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Good Books

Backyard Poultry: Naturally
Backyard Poultry Naturally by Alanna Moore.
I read this book before I got my chooks and it was the one that cemented my desire to have chickens of my own. The practical advice contained in the book is really helpful and made the idea of having chooks more appealing as it didn't seem like a hard thing to do.

You will find advice about everything from housing and feeding, to caring for young chicks and looking after sick and injured birds. Highly recommended to anyone who has chickens or is considering getting some!

City ChicksCity Chicks by Patricia L Foreman
Another really great source of information for anyone who is interested in keeping chickens and learning how to make the best use of a home/backyard flock of chickens for everything from composting, pest and weed control in the garden, to providing meat, eggs and entertainment for the entire family. I loved the anecdotes the author includes about individual hens from her flock and how one of them has become an ambassador for backyard chicken flocks in the United States. It's a great book. Highly recommended!

Jackie French's Chook BookJackie French's Chook Book
Another highly recommended book for the beginner chook keeper, or just anyone who has, and loves chooks. Lots of good advice in this one, particularly suited to the Australian market.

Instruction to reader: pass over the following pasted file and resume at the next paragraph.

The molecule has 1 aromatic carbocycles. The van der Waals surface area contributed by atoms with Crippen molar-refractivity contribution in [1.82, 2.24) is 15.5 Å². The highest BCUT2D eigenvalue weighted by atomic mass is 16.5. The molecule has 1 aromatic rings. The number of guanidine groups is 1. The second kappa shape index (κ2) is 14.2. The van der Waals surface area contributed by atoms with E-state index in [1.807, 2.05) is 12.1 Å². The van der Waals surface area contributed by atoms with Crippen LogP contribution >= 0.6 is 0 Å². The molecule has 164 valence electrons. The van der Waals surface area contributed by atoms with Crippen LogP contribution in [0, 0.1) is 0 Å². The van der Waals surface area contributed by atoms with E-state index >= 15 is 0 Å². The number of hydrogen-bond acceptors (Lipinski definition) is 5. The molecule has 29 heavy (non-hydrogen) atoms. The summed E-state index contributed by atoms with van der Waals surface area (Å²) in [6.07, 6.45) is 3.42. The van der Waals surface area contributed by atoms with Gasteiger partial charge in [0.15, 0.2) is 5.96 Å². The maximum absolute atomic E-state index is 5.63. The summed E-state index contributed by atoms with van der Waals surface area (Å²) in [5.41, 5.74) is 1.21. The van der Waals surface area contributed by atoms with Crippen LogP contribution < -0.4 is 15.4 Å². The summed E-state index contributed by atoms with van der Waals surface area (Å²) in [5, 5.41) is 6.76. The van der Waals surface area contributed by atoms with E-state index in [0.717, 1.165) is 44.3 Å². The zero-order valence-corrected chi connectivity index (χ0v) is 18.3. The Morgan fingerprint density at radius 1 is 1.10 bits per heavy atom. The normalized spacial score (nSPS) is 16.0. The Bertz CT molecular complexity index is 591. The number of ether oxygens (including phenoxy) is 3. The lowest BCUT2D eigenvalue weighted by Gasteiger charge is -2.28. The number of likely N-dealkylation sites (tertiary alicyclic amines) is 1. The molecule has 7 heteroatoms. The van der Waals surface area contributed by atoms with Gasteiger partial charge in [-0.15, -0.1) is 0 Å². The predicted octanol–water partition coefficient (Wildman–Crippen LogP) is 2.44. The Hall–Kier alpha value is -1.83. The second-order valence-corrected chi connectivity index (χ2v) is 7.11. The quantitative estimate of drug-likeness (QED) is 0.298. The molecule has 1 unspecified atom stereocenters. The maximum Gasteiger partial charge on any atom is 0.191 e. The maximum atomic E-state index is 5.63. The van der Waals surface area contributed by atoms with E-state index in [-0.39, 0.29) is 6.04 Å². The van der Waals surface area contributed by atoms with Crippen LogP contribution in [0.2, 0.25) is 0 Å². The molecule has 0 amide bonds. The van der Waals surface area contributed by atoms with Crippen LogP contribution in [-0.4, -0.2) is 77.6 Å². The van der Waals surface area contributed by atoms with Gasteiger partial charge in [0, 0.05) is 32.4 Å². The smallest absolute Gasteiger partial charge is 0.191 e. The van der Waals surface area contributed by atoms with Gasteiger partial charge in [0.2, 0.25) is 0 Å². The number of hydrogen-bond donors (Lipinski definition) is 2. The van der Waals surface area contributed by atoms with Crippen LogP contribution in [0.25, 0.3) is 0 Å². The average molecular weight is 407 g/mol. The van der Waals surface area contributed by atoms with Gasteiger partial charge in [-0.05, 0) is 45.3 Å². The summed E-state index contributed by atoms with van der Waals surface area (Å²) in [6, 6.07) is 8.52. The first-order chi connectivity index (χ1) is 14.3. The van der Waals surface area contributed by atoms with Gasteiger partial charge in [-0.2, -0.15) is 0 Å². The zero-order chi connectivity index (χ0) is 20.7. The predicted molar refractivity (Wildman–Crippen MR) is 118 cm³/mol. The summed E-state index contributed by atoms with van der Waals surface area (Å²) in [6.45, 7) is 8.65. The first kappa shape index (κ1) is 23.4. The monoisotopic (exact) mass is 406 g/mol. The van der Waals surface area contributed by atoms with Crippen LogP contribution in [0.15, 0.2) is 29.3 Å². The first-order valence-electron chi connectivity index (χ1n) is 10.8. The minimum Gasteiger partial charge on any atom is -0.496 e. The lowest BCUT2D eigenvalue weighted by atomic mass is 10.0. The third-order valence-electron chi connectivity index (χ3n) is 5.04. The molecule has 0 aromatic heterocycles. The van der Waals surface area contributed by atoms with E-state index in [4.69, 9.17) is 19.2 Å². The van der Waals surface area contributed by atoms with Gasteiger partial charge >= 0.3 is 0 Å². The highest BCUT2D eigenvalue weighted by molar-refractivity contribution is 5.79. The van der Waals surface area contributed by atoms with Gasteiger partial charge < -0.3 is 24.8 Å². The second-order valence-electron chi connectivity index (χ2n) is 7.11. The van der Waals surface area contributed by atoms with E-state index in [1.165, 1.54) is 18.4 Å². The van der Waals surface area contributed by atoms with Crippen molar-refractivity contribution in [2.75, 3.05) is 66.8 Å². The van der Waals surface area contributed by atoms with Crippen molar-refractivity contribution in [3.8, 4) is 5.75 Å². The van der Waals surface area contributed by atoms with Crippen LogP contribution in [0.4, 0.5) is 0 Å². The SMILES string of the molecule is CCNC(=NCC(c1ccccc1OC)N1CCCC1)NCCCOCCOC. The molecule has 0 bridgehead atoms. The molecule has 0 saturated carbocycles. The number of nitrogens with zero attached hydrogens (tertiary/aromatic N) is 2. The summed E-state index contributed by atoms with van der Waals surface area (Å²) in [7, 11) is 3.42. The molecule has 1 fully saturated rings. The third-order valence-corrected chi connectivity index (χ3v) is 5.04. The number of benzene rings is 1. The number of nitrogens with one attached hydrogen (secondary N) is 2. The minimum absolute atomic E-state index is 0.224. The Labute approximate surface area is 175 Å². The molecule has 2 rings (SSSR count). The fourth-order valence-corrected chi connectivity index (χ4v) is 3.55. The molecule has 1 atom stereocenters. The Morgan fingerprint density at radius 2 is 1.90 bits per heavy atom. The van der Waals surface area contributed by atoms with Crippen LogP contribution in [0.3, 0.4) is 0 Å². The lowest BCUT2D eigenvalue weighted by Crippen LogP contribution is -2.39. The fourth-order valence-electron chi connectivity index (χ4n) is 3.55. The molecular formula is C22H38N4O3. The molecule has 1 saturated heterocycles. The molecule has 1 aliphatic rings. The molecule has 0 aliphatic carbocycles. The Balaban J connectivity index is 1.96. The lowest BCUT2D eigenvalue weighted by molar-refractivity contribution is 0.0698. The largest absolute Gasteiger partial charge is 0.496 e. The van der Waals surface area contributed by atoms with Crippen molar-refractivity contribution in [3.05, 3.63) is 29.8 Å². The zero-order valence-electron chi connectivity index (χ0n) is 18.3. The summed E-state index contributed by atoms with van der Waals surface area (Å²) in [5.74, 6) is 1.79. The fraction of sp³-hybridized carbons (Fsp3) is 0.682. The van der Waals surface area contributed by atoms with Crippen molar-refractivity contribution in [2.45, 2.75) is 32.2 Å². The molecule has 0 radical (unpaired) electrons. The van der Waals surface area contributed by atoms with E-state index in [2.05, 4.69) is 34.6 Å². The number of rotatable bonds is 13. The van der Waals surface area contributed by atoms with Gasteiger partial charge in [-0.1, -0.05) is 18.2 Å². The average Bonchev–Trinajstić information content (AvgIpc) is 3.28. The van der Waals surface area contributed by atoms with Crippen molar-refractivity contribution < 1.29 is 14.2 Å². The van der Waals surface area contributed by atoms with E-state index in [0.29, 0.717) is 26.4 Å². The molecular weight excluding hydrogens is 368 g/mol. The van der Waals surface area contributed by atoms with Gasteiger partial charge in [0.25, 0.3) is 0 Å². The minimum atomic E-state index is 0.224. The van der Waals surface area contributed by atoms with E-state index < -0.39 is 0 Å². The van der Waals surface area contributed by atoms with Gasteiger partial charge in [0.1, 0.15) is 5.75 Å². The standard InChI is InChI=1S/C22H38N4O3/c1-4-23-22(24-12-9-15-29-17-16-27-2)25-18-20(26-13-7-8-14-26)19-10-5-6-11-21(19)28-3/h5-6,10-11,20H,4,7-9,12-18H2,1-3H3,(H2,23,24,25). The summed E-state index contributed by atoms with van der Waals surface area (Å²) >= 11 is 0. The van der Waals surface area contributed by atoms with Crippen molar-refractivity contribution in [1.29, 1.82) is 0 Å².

Resurrection in a Bucket: The Rich and Fertile Story of CompostResurrection in a Bucket by Margaret Simons
One woman's slightly obsessed search for the history and meaning of compost. Say the word 'compost' at any social gathering and chances are you'll get a lively discussion. There might be a couple of faintly apologetic people who can't compost due to domestic circumstances, or a few who feign compliance out of political correctness, but there are always the true believers who compost with a passion. For them, composting gives a practical connection to the earth, it transforms the worthless into the useful, it is a spiritual phenomenon concerned with life and is 'resurrection in a bucket'. This book is not so much a 'how to' as a social history of compost. Interspersed with interviews from obsessed composters who offer their secrets to success, it's a humourous and entertaining read with a serious undertone - after all, the history of The Heap is the history of modern humanity, as you've never seen it before, through its waste.